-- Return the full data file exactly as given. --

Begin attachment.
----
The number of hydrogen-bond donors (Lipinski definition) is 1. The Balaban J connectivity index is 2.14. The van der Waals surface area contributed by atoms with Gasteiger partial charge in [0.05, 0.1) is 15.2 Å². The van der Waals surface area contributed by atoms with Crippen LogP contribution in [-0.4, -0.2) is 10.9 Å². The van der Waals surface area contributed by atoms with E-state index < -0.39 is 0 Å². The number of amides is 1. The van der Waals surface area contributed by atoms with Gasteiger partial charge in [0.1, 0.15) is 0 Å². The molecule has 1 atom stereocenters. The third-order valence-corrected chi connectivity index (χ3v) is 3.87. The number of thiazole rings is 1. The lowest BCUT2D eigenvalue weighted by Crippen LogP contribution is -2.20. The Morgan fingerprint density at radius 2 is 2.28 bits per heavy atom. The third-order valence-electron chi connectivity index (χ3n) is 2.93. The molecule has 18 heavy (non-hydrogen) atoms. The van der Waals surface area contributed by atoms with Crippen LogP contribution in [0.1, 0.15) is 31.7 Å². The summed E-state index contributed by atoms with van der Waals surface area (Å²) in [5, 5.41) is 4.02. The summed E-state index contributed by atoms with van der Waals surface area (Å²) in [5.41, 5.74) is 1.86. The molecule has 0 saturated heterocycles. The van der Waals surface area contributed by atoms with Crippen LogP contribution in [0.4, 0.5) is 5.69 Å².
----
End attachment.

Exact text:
The number of hydrogen-bond donors (Lipinski definition) is 1. The Balaban J connectivity index is 2.14. The van der Waals surface area contributed by atoms with Gasteiger partial charge in [0.05, 0.1) is 15.2 Å². The van der Waals surface area contributed by atoms with Crippen LogP contribution in [-0.4, -0.2) is 10.9 Å². The van der Waals surface area contributed by atoms with E-state index < -0.39 is 0 Å². The number of amides is 1. The van der Waals surface area contributed by atoms with Gasteiger partial charge in [0.1, 0.15) is 0 Å². The molecule has 1 atom stereocenters. The third-order valence-corrected chi connectivity index (χ3v) is 3.87. The number of thiazole rings is 1. The lowest BCUT2D eigenvalue weighted by Crippen LogP contribution is -2.20. The Morgan fingerprint density at radius 2 is 2.28 bits per heavy atom. The third-order valence-electron chi connectivity index (χ3n) is 2.93. The molecule has 18 heavy (non-hydrogen) atoms. The van der Waals surface area contributed by atoms with Crippen LogP contribution in [0.1, 0.15) is 31.7 Å². The summed E-state index contributed by atoms with van der Waals surface area (Å²) in [5, 5.41) is 4.02. The summed E-state index contributed by atoms with van der Waals surface area (Å²) in [5.41, 5.74) is 1.86. The molecule has 0 saturated heterocycles. The van der Waals surface area contributed by atoms with Crippen LogP contribution in [0.4, 0.5) is 5.69 Å².